Bridge involves plenty of waiting for others. If you are impatient by nature, your impatient feelings will be triggered. However, impatience won't be triggered in an equal fashion. Suppose declarer leads towards a tenace in dummy and begins to tank. You sit over dummy. If you hold a winner, you may be impatient to win and shift. If you hold small cards, you may be bored and tempted to detach your card early. If you have a holding like Qxx which might win a trick if declarer guesses wrong, you will be engaged, not impatient, hoping that declarer goes wrong. Any and all of these emotions can be written on your face and potentially read by another player. Managing feelings while waiting is a crucial test of your poker face. Here are some suggestions for managing emotions in waiting situations:
1. Admit to yourself that forced waiting engenders emotions for you.
2. Train your mind to relax while waiting. You could practice breathing exercises or simply remind yourself that declarer's choice is out of your control hence there is no point in working yourself up in anticipation of an action you can't control. Save your reaction for after the play is made.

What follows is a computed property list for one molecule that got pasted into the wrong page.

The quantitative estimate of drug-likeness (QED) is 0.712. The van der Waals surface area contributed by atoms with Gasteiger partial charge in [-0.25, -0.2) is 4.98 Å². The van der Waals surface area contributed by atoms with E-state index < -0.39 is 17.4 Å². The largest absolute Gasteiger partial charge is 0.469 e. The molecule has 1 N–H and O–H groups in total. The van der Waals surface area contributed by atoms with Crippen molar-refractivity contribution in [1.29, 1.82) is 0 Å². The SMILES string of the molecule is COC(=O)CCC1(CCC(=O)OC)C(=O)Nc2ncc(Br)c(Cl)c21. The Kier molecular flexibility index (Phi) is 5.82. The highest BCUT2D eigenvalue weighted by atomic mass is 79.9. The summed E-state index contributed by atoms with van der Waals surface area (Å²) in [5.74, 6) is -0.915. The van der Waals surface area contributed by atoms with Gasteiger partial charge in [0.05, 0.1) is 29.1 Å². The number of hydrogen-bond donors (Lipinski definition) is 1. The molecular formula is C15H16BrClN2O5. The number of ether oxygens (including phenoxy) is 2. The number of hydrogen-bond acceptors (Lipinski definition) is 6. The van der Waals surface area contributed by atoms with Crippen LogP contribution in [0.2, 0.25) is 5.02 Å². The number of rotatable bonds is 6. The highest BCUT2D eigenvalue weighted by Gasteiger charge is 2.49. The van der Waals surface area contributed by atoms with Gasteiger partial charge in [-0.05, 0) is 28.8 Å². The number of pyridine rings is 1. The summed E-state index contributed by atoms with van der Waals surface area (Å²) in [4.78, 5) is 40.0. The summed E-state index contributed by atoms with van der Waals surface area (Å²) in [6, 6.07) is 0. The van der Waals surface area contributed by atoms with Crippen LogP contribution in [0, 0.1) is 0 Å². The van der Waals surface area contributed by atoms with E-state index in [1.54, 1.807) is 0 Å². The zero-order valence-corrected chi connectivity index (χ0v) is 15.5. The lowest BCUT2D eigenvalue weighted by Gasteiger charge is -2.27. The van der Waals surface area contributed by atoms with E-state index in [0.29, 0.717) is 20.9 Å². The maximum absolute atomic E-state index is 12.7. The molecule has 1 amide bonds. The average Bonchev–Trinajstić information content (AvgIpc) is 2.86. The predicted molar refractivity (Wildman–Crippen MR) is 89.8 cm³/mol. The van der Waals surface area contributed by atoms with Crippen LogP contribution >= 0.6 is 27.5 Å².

3. Use the time for something useful related to the hand. While declarer is deciding whether to go up with the King or insert the Jack, you can remain engaged counting out his high cards and shape, deciding which shift looks better, deciding whether you need to shift low, or to shift to an honor.
Waiting situations are another excellent opportunity to practice tamping your emotions. What is more, tells while waiting for declarer to play cost tricks quite often.
Trust Your Partner
Lastly, you must trust your partner to make reasonable bids and plays. If you don't trust your partner, you will be constantly second-guessing, and that creates anxiety. If your partner's defense is unreliable, trust may sometimes lead to a bad result, but more often than not partner will make reasonable defensive plays.
If partner makes an unexpected shift, assume he had a reason for it. Contain your reaction when he does not give you your ruff. Maybe he has a singleton in that side suit and wants to score his ruff before giving you yours.
If you always assume partner has a rational reason for his plays, you will react less often, and emit fewer tells.
Managing emotions is a crucial skill if you wish to excel at bridge. Not only will it help you give off fewer tells, but it will also help you make dispassionate decisions and analyze more logically and thoroughly. Fortunately, you can improve both your poker face and your game with the same good habits:
Now go out and practice that poker face!
Plus... it's free!